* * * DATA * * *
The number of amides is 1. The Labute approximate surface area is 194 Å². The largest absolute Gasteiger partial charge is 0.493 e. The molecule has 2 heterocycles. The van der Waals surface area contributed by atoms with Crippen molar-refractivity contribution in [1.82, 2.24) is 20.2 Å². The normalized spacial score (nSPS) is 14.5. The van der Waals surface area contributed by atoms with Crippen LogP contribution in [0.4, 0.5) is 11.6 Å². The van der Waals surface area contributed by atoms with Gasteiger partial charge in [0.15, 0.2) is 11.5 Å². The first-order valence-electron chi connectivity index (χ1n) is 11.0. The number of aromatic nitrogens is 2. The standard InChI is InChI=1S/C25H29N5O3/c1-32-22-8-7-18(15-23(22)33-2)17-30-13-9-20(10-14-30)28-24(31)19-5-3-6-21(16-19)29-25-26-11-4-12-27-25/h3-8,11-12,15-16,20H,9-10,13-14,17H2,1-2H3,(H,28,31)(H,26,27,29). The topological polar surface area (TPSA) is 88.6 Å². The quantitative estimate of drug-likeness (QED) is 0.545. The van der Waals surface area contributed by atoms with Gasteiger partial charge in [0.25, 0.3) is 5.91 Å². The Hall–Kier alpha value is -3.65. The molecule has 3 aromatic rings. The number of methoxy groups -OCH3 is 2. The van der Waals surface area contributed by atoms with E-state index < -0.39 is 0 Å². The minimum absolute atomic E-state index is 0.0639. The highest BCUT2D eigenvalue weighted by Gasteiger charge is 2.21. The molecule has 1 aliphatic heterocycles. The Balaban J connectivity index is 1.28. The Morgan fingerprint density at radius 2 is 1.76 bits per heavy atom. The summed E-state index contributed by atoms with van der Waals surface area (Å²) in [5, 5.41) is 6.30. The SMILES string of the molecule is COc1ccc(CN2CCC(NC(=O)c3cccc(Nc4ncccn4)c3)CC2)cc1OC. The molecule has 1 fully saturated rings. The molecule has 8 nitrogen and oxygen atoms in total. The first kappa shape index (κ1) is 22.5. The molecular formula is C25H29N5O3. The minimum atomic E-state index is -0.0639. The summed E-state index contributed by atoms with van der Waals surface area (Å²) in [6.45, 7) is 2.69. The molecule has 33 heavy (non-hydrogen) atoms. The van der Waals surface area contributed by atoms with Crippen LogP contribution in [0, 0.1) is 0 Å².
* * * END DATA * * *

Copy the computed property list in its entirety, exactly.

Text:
The number of amides is 1. The Labute approximate surface area is 194 Å². The largest absolute Gasteiger partial charge is 0.493 e. The molecule has 2 heterocycles. The van der Waals surface area contributed by atoms with Crippen molar-refractivity contribution in [1.82, 2.24) is 20.2 Å². The normalized spacial score (nSPS) is 14.5. The van der Waals surface area contributed by atoms with Crippen LogP contribution in [0.4, 0.5) is 11.6 Å². The van der Waals surface area contributed by atoms with Gasteiger partial charge in [0.15, 0.2) is 11.5 Å². The first-order valence-electron chi connectivity index (χ1n) is 11.0. The number of aromatic nitrogens is 2. The standard InChI is InChI=1S/C25H29N5O3/c1-32-22-8-7-18(15-23(22)33-2)17-30-13-9-20(10-14-30)28-24(31)19-5-3-6-21(16-19)29-25-26-11-4-12-27-25/h3-8,11-12,15-16,20H,9-10,13-14,17H2,1-2H3,(H,28,31)(H,26,27,29). The topological polar surface area (TPSA) is 88.6 Å². The quantitative estimate of drug-likeness (QED) is 0.545. The van der Waals surface area contributed by atoms with Gasteiger partial charge in [0.25, 0.3) is 5.91 Å². The Hall–Kier alpha value is -3.65. The molecule has 3 aromatic rings. The number of methoxy groups -OCH3 is 2. The van der Waals surface area contributed by atoms with E-state index < -0.39 is 0 Å². The minimum absolute atomic E-state index is 0.0639. The highest BCUT2D eigenvalue weighted by Gasteiger charge is 2.21. The molecule has 1 aliphatic heterocycles. The Balaban J connectivity index is 1.28. The Morgan fingerprint density at radius 2 is 1.76 bits per heavy atom. The summed E-state index contributed by atoms with van der Waals surface area (Å²) in [5, 5.41) is 6.30. The SMILES string of the molecule is COc1ccc(CN2CCC(NC(=O)c3cccc(Nc4ncccn4)c3)CC2)cc1OC. The molecule has 1 fully saturated rings. The molecule has 8 nitrogen and oxygen atoms in total. The first kappa shape index (κ1) is 22.5. The molecular formula is C25H29N5O3. The minimum atomic E-state index is -0.0639. The summed E-state index contributed by atoms with van der Waals surface area (Å²) in [6.45, 7) is 2.69. The molecule has 33 heavy (non-hydrogen) atoms. The van der Waals surface area contributed by atoms with Crippen LogP contribution in [0, 0.1) is 0 Å².